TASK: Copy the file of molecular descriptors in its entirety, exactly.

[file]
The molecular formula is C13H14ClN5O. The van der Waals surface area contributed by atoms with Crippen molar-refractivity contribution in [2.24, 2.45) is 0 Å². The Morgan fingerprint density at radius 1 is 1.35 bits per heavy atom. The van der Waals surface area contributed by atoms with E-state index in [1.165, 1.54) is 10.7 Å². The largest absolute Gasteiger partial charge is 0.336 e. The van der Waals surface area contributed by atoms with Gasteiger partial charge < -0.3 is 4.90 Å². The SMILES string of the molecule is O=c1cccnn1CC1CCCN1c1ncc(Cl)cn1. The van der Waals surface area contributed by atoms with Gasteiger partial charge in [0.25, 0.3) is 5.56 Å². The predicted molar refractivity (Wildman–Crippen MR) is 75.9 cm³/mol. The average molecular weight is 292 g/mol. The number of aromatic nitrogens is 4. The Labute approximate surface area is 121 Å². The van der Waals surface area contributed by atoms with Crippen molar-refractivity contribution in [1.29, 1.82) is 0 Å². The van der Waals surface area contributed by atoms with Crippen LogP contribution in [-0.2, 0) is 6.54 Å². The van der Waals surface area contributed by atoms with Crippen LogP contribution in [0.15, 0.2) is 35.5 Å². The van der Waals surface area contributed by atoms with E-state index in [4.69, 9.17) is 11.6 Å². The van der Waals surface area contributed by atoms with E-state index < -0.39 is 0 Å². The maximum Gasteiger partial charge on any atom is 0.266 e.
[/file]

The molecular formula is C13H14ClN5O. The van der Waals surface area contributed by atoms with Crippen molar-refractivity contribution in [2.24, 2.45) is 0 Å². The Morgan fingerprint density at radius 1 is 1.35 bits per heavy atom. The van der Waals surface area contributed by atoms with E-state index in [1.165, 1.54) is 10.7 Å². The largest absolute Gasteiger partial charge is 0.336 e. The van der Waals surface area contributed by atoms with Gasteiger partial charge < -0.3 is 4.90 Å². The SMILES string of the molecule is O=c1cccnn1CC1CCCN1c1ncc(Cl)cn1. The van der Waals surface area contributed by atoms with Gasteiger partial charge in [0.25, 0.3) is 5.56 Å². The predicted molar refractivity (Wildman–Crippen MR) is 75.9 cm³/mol. The average molecular weight is 292 g/mol. The number of aromatic nitrogens is 4. The Labute approximate surface area is 121 Å². The van der Waals surface area contributed by atoms with Crippen molar-refractivity contribution in [1.29, 1.82) is 0 Å². The van der Waals surface area contributed by atoms with Crippen LogP contribution in [-0.2, 0) is 6.54 Å². The van der Waals surface area contributed by atoms with Crippen LogP contribution in [0.15, 0.2) is 35.5 Å². The van der Waals surface area contributed by atoms with E-state index in [4.69, 9.17) is 11.6 Å². The van der Waals surface area contributed by atoms with E-state index < -0.39 is 0 Å². The maximum Gasteiger partial charge on any atom is 0.266 e.